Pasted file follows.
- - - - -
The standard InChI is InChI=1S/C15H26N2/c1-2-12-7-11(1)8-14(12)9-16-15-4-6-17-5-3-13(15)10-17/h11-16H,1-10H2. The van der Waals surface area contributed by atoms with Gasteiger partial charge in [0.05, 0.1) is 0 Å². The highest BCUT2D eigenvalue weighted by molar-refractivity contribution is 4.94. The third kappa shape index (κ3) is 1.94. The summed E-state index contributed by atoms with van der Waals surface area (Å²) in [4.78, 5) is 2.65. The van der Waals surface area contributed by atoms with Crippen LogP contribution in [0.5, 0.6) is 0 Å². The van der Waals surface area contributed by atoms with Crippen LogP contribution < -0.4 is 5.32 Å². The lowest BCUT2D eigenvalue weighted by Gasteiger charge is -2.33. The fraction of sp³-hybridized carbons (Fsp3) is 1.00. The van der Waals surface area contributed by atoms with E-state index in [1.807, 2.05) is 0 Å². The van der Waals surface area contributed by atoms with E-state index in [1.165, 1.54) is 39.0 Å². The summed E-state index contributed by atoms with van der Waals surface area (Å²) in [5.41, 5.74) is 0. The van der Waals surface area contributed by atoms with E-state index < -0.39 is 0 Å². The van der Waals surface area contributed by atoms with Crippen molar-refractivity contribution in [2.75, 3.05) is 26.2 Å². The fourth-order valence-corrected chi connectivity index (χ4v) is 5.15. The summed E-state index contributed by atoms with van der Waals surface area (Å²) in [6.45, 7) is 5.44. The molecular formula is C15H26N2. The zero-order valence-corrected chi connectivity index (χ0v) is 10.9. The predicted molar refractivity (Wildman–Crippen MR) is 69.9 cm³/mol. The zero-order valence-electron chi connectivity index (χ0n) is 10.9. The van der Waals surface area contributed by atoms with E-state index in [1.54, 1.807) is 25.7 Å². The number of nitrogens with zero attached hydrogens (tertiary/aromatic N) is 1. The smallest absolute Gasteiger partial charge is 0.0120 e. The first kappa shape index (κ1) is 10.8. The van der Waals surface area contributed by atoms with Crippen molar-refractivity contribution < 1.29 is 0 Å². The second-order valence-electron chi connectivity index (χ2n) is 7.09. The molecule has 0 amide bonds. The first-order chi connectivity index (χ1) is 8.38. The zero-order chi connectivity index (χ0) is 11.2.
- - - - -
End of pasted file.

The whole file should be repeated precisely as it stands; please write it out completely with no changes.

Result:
The standard InChI is InChI=1S/C15H26N2/c1-2-12-7-11(1)8-14(12)9-16-15-4-6-17-5-3-13(15)10-17/h11-16H,1-10H2. The van der Waals surface area contributed by atoms with Gasteiger partial charge in [0.05, 0.1) is 0 Å². The highest BCUT2D eigenvalue weighted by molar-refractivity contribution is 4.94. The third kappa shape index (κ3) is 1.94. The summed E-state index contributed by atoms with van der Waals surface area (Å²) in [4.78, 5) is 2.65. The van der Waals surface area contributed by atoms with Crippen LogP contribution in [0.5, 0.6) is 0 Å². The van der Waals surface area contributed by atoms with Crippen LogP contribution < -0.4 is 5.32 Å². The lowest BCUT2D eigenvalue weighted by Gasteiger charge is -2.33. The fraction of sp³-hybridized carbons (Fsp3) is 1.00. The van der Waals surface area contributed by atoms with E-state index in [1.807, 2.05) is 0 Å². The van der Waals surface area contributed by atoms with E-state index in [1.165, 1.54) is 39.0 Å². The summed E-state index contributed by atoms with van der Waals surface area (Å²) in [5.41, 5.74) is 0. The van der Waals surface area contributed by atoms with E-state index < -0.39 is 0 Å². The van der Waals surface area contributed by atoms with Crippen molar-refractivity contribution in [2.75, 3.05) is 26.2 Å². The fourth-order valence-corrected chi connectivity index (χ4v) is 5.15. The summed E-state index contributed by atoms with van der Waals surface area (Å²) in [6.45, 7) is 5.44. The molecular formula is C15H26N2. The zero-order valence-corrected chi connectivity index (χ0v) is 10.9. The predicted molar refractivity (Wildman–Crippen MR) is 69.9 cm³/mol. The zero-order valence-electron chi connectivity index (χ0n) is 10.9. The van der Waals surface area contributed by atoms with E-state index in [1.54, 1.807) is 25.7 Å². The number of nitrogens with zero attached hydrogens (tertiary/aromatic N) is 1. The smallest absolute Gasteiger partial charge is 0.0120 e. The first kappa shape index (κ1) is 10.8. The van der Waals surface area contributed by atoms with Crippen molar-refractivity contribution < 1.29 is 0 Å². The second-order valence-electron chi connectivity index (χ2n) is 7.09. The molecule has 0 amide bonds. The first-order chi connectivity index (χ1) is 8.38. The zero-order chi connectivity index (χ0) is 11.2.